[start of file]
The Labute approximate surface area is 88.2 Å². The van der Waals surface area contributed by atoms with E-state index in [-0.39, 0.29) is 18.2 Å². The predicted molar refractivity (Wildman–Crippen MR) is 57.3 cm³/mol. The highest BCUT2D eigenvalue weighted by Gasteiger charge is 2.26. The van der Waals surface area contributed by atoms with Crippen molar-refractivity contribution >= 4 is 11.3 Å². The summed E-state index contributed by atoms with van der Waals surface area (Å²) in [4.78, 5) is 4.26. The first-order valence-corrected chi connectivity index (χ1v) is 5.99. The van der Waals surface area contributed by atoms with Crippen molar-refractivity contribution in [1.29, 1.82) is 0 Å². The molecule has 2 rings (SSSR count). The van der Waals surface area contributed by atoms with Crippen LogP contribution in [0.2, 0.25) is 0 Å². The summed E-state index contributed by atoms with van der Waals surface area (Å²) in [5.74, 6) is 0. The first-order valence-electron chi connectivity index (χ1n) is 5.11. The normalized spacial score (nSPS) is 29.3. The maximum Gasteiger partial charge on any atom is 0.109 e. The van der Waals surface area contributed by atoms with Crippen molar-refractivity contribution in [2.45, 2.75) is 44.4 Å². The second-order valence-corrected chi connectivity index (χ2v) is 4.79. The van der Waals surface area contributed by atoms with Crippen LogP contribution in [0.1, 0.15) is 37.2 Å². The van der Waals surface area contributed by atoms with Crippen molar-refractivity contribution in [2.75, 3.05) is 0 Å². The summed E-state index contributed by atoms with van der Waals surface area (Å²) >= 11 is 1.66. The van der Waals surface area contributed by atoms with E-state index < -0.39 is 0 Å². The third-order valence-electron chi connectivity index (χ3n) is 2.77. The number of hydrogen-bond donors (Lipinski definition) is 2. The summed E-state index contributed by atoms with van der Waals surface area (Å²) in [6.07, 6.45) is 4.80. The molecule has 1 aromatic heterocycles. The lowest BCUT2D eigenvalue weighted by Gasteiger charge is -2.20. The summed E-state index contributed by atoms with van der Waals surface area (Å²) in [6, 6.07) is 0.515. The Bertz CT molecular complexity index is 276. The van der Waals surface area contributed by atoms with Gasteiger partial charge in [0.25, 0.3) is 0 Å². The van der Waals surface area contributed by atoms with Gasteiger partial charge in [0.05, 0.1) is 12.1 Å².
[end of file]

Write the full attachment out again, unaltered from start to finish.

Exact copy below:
The Labute approximate surface area is 88.2 Å². The van der Waals surface area contributed by atoms with E-state index in [-0.39, 0.29) is 18.2 Å². The predicted molar refractivity (Wildman–Crippen MR) is 57.3 cm³/mol. The highest BCUT2D eigenvalue weighted by Gasteiger charge is 2.26. The van der Waals surface area contributed by atoms with Crippen molar-refractivity contribution >= 4 is 11.3 Å². The summed E-state index contributed by atoms with van der Waals surface area (Å²) in [4.78, 5) is 4.26. The first-order valence-corrected chi connectivity index (χ1v) is 5.99. The van der Waals surface area contributed by atoms with Crippen molar-refractivity contribution in [1.29, 1.82) is 0 Å². The molecule has 2 rings (SSSR count). The van der Waals surface area contributed by atoms with Crippen LogP contribution in [0.2, 0.25) is 0 Å². The summed E-state index contributed by atoms with van der Waals surface area (Å²) in [5.74, 6) is 0. The first-order valence-electron chi connectivity index (χ1n) is 5.11. The normalized spacial score (nSPS) is 29.3. The maximum Gasteiger partial charge on any atom is 0.109 e. The van der Waals surface area contributed by atoms with Crippen molar-refractivity contribution in [2.45, 2.75) is 44.4 Å². The second-order valence-corrected chi connectivity index (χ2v) is 4.79. The van der Waals surface area contributed by atoms with Crippen LogP contribution in [0.1, 0.15) is 37.2 Å². The van der Waals surface area contributed by atoms with Crippen molar-refractivity contribution in [2.75, 3.05) is 0 Å². The summed E-state index contributed by atoms with van der Waals surface area (Å²) >= 11 is 1.66. The van der Waals surface area contributed by atoms with E-state index < -0.39 is 0 Å². The third-order valence-electron chi connectivity index (χ3n) is 2.77. The number of hydrogen-bond donors (Lipinski definition) is 2. The summed E-state index contributed by atoms with van der Waals surface area (Å²) in [6.07, 6.45) is 4.80. The molecule has 1 aromatic heterocycles. The lowest BCUT2D eigenvalue weighted by Gasteiger charge is -2.20. The summed E-state index contributed by atoms with van der Waals surface area (Å²) in [6, 6.07) is 0.515. The Bertz CT molecular complexity index is 276. The van der Waals surface area contributed by atoms with Gasteiger partial charge in [0.25, 0.3) is 0 Å². The van der Waals surface area contributed by atoms with Gasteiger partial charge in [0.05, 0.1) is 12.1 Å².